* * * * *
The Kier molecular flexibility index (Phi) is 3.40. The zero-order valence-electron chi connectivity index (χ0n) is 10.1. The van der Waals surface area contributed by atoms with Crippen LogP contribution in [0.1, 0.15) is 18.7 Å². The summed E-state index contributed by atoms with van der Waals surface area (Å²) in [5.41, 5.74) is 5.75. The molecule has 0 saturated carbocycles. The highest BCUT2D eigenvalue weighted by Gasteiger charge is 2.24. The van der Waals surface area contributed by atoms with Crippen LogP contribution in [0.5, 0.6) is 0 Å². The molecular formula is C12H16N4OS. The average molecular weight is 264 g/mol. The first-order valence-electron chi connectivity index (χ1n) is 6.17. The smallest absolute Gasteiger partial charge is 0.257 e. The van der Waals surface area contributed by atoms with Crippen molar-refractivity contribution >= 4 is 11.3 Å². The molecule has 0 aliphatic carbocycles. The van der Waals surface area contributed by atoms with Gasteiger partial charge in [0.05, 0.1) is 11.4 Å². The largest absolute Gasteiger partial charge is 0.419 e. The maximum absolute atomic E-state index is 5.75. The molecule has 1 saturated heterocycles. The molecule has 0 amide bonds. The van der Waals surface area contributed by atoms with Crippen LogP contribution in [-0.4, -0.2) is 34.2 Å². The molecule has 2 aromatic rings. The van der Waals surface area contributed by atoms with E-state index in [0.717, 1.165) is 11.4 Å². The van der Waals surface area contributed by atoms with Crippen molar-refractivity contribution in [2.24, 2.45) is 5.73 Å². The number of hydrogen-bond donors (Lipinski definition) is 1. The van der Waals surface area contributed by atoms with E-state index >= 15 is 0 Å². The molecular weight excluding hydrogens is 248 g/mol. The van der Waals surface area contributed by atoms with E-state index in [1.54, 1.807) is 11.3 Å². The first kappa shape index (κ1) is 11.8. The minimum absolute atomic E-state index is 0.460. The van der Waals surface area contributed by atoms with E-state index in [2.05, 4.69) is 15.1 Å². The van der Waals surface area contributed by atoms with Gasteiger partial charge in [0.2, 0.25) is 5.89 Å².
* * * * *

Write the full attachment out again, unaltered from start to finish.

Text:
The Kier molecular flexibility index (Phi) is 3.40. The zero-order valence-electron chi connectivity index (χ0n) is 10.1. The van der Waals surface area contributed by atoms with Crippen LogP contribution in [0.1, 0.15) is 18.7 Å². The summed E-state index contributed by atoms with van der Waals surface area (Å²) in [5.41, 5.74) is 5.75. The molecule has 0 saturated carbocycles. The highest BCUT2D eigenvalue weighted by Gasteiger charge is 2.24. The van der Waals surface area contributed by atoms with Crippen LogP contribution in [0.5, 0.6) is 0 Å². The molecular formula is C12H16N4OS. The average molecular weight is 264 g/mol. The first-order valence-electron chi connectivity index (χ1n) is 6.17. The smallest absolute Gasteiger partial charge is 0.257 e. The van der Waals surface area contributed by atoms with Crippen molar-refractivity contribution >= 4 is 11.3 Å². The molecule has 0 aliphatic carbocycles. The van der Waals surface area contributed by atoms with Gasteiger partial charge in [0.05, 0.1) is 11.4 Å². The largest absolute Gasteiger partial charge is 0.419 e. The maximum absolute atomic E-state index is 5.75. The molecule has 1 saturated heterocycles. The molecule has 0 amide bonds. The van der Waals surface area contributed by atoms with Crippen LogP contribution in [-0.4, -0.2) is 34.2 Å². The molecule has 2 aromatic rings. The van der Waals surface area contributed by atoms with E-state index in [0.717, 1.165) is 11.4 Å². The van der Waals surface area contributed by atoms with Crippen molar-refractivity contribution in [2.24, 2.45) is 5.73 Å². The number of hydrogen-bond donors (Lipinski definition) is 1. The van der Waals surface area contributed by atoms with E-state index >= 15 is 0 Å². The molecular weight excluding hydrogens is 248 g/mol. The van der Waals surface area contributed by atoms with E-state index in [1.54, 1.807) is 11.3 Å². The first kappa shape index (κ1) is 11.8. The minimum absolute atomic E-state index is 0.460. The van der Waals surface area contributed by atoms with E-state index in [2.05, 4.69) is 15.1 Å². The van der Waals surface area contributed by atoms with Gasteiger partial charge in [0.2, 0.25) is 5.89 Å².